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The Digital Sheetfed Press That Thinks It’s Offset

Thursday, 04 June 2015 | By Bob Boucher, Senior Copywriter

Sheetfed Komori offset and Landa S10 presses

Back in the day – roughly 25 years ago – offset sheetfed printing was the “go-to” choice for producing short-run books, business cards, letterhead, fliers, and pamphlets. Sheetfed offset devices needed a bit less make-ready than webfed presses, produced less waste, and reached top speeds in a minute or so.

Sheetfed Offset Presses: Good News and Bad News

Current model sheetfed offset presses offer nearly double the throughout speeds than they did two-three decades ago. In fact, when it comes to costs, some sheetfed models can go head to head with webfed offset for longer-run jobs.

As an offset process, sheetfed offset presses deliver high image quality with full coverage on a vast number of substrates – and at very competitive costs to the printer and buyer.

But, sheetfed offset press devices are burdened with the extra time and cost associated with make-ready, producing plates for each color, chemical use, and other press setup requirements.

Digital Sheetfed Presses Assume Short-Run Supremacy

Since their coming out party in 1993, however, digital print devices have taken over the lion’s share of short run jobs. Printing as few as a single sheet and up to several thousand, digital presses have eliminated the waste associated with offset.

With no make-ready, a digital press is ideal for rush jobs. Variable data printing (VDP) capabilities allows custom, even individualized sheets. Quick-turn short runs and personalized print production have also let many digital print providers charge premium prices that weren’t available with standard offset.

Limitations Plague Current Digital Sheetfed Presses

On the flip side, however, digital’s media format support, limited to B2/B3 (29 in./20 in.), has been an ongoing source of frustration. Providers have long been asking for B1 (41 in.) format support on digital presses. Most offset presses can also use nearly double the printable area on a standard sheet – and full coverage – representing a considerable advantage in productivity versus digital.

Similarly, many current digital presses support a limited range of substrate types – all of which are more expensive than most offset substrates. Inkjet printing, which involves a direct to media ink application, requires that the media be pretreated with a special coating to assure sufficient ink-to-substrate adherence.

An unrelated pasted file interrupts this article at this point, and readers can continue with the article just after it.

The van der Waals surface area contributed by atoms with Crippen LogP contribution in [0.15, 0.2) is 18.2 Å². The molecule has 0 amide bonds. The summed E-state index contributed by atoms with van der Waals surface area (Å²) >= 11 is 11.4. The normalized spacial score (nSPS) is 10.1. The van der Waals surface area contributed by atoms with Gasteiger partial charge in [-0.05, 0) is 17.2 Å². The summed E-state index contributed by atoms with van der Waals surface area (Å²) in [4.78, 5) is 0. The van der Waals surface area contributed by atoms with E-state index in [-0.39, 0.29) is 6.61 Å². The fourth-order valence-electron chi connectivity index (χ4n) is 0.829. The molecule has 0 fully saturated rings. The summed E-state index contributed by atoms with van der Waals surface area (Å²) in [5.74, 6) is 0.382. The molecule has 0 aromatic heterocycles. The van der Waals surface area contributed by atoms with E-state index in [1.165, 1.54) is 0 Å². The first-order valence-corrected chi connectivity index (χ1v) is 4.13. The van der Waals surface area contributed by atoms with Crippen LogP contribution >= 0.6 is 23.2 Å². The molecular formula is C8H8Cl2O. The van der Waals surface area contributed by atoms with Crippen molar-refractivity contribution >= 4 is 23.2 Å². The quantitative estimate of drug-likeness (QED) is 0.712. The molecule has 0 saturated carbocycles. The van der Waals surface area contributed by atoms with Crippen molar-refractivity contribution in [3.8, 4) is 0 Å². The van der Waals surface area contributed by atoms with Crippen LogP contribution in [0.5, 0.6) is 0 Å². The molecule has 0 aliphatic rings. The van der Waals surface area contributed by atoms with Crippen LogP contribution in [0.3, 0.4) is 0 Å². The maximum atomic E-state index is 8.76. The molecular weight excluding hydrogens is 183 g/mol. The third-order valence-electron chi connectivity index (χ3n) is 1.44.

Landa Nanographic Printing® Press: A Better Sheetfed Printing Solution

Unlike inkjet technology, Landa Nanographic Printing® Presses support B1 format substrates. They also print on all the same substrates as offset, i.e., lower-cost, off-the-shelf media, and use advanced print technology that requires no substrate pretreatment.

The Landa S10 press ejects ink onto a heated blanket, as opposed to inkjet’s direct-to-paper inking process. The S10 press then transfers ink to the substrate. The process also involves instant drying for the media, and produces none of paper cockling common to inkjet output. In fact, output from the S10 press is ready for finishing right away – much of it done inline – saving valuable production time.

Offset Sheetfed and Digital Sheetfed Presses: Side-by-Side

In shops that currently operate both offset and digital presses, the devices normally reside in separate areas and environments. Inkjet and other digital presses need controlled environments and specially trained press operators.

The Landa S10 press requires no special operating environment – or operators. On production floors, it can be placed side-by-side with offset presses and be loaded with the exact same media.

The Landa S10 press represents the first device with Landa Nanographic Printing® technology – it’s an entirely new category in production printing. It brings with it a new age of higher productivity and profitability in sheetfed digital printing.

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